AVG Will Sell Users' Browsing Histories and More in Updated Privacy Policy

By Laura Stotler September 22, 2015

AVG has found a new way to capitalize on the “non-identifying” data it collects from users. The company recently updated its privacy policy to reveal that it will be selling some user data from its free offerings as a way to make money and keep its apps free. The company will collect users’ browser history, including a list of searches made using the browser, as a way to fund its apps.

The company’s updated privacy policy reveals that it collects browsing and search history, including metadata, from users who install its free security apps. It also aggregates advertising IDs associated with individual devices and keeps tabs on users’ ISPs and mobile network usage along with information on other applications on user devices and how they are being used.

Image via Shutterstock

The company added that it may anonymize and aggregate data that might otherwise be considered personally identifying. This could include information on users’ precise locations, which might be considered personal if stored on its own. But combined with the locations of other users it could provide valuable information on the number of users located in a specific region and would not be considered “personally identifiable.”

"Those users who do not want us to use non-personal data in this way will be able to turn it off, without any decrease in the functionality our apps will provide,” an AVG spokesperson told Wired magazine. “While AVG has not utilized data models to date, we may, in the future, provided that it is anonymous, non-personal data, and we are confident that our users have sufficient information and control to make an informed choice."

AVG added that its data collection usage and practices haven’t actually changed, only the wording in its privacy policy. That may come as a bit of a shock to many users of the company’s free security apps, since AVG previously indicated it could collect data for “the words you search” and nothing more. Previous privacy policies did not indicate the company was collecting data from users’ browser histories, nor was there a mention of selling that data to other parties.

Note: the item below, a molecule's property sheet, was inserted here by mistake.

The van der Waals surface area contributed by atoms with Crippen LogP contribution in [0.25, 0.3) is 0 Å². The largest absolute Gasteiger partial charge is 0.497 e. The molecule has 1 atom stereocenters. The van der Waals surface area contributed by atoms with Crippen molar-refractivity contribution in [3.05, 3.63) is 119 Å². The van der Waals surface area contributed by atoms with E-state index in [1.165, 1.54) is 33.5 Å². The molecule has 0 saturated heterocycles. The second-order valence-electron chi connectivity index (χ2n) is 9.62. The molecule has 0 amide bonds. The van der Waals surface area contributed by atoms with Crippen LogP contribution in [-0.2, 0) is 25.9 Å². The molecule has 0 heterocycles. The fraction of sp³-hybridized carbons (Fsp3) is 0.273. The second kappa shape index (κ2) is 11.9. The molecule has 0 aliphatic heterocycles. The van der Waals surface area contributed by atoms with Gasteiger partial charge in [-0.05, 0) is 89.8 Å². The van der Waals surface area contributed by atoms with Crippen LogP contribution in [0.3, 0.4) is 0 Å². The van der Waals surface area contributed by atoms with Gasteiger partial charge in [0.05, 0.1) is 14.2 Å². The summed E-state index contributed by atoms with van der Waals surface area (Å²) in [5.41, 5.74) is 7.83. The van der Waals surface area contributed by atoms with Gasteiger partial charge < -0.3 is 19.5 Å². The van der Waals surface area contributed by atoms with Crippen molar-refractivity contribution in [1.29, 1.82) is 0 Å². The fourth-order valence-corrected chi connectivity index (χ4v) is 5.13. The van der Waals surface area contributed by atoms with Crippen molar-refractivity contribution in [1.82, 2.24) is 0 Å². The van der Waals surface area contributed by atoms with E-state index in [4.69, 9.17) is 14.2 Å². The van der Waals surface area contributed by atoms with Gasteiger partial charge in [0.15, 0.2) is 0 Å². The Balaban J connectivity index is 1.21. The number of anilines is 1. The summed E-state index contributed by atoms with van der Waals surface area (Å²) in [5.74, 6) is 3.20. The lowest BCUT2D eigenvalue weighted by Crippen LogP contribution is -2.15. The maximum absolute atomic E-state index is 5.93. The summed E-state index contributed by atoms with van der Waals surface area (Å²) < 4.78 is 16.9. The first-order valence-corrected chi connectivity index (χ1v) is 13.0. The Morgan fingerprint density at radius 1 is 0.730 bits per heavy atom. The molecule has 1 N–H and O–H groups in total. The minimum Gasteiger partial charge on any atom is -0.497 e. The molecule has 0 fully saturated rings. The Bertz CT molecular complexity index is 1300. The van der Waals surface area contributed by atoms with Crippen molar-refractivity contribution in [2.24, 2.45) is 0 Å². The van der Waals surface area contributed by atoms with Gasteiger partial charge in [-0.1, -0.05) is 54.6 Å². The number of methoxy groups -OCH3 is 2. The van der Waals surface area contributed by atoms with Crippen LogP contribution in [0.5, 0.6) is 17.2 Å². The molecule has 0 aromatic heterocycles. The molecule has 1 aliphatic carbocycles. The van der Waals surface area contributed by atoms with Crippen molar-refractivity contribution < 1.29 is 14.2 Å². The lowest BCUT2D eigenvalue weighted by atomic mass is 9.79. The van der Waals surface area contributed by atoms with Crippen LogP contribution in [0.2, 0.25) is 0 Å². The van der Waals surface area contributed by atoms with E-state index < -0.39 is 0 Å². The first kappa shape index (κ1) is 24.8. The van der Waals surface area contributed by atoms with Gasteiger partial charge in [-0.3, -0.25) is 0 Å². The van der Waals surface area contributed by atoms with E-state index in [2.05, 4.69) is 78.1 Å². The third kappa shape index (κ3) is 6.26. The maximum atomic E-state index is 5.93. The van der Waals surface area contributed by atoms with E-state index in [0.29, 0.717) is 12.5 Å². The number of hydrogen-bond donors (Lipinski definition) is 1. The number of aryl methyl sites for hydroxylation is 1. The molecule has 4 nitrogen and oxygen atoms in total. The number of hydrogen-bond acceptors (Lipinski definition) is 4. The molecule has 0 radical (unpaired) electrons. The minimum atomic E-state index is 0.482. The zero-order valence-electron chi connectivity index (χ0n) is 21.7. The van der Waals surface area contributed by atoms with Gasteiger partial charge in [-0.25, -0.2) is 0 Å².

Edited by Dominick Sorrentino

TechZone360 Contributing Editor

SHARE THIS ARTICLE
Related Articles

Get Smart About Influencer Attribution in a Blockchain World

By: Maurice Nagle    4/16/2018

The retail value chain is in for a blockchain-enabled overhaul, with smarter relationships, delivering enhanced transparency across an environment of …

Read More

Facebook Flip-Flopping on GDPR

By: Maurice Nagle    4/12/2018

With GDPR on the horizon, Zuckerberg in Congress testifying and Facebook users questioning loyalty, change is coming. What that change will look like,…

Read More

The Next Phase of Flash Storage and the Mid-Sized Business

By: Joanna Fanuko    4/11/2018

Organizations amass profuse amounts of data these days, ranging from website traffic metrics to online customer surveys. Collectively, AI, IoT and eve…

Read More

Satellite Imaging - Petabytes of Developer, Business Opportunities

By: Doug Mohney    4/11/2018

Hollywood has programmed society into believing satellite imaging as a magic, all-seeing tool, but the real trick is in analysis. Numerous firms are f…

Read More

Blockchain in Space

By: Doug Mohney    4/10/2018

The fact is that everyone is putting a special spin upon blockchain this minute. Given that, it's no surprise a number of companies are discussing dis…

Read More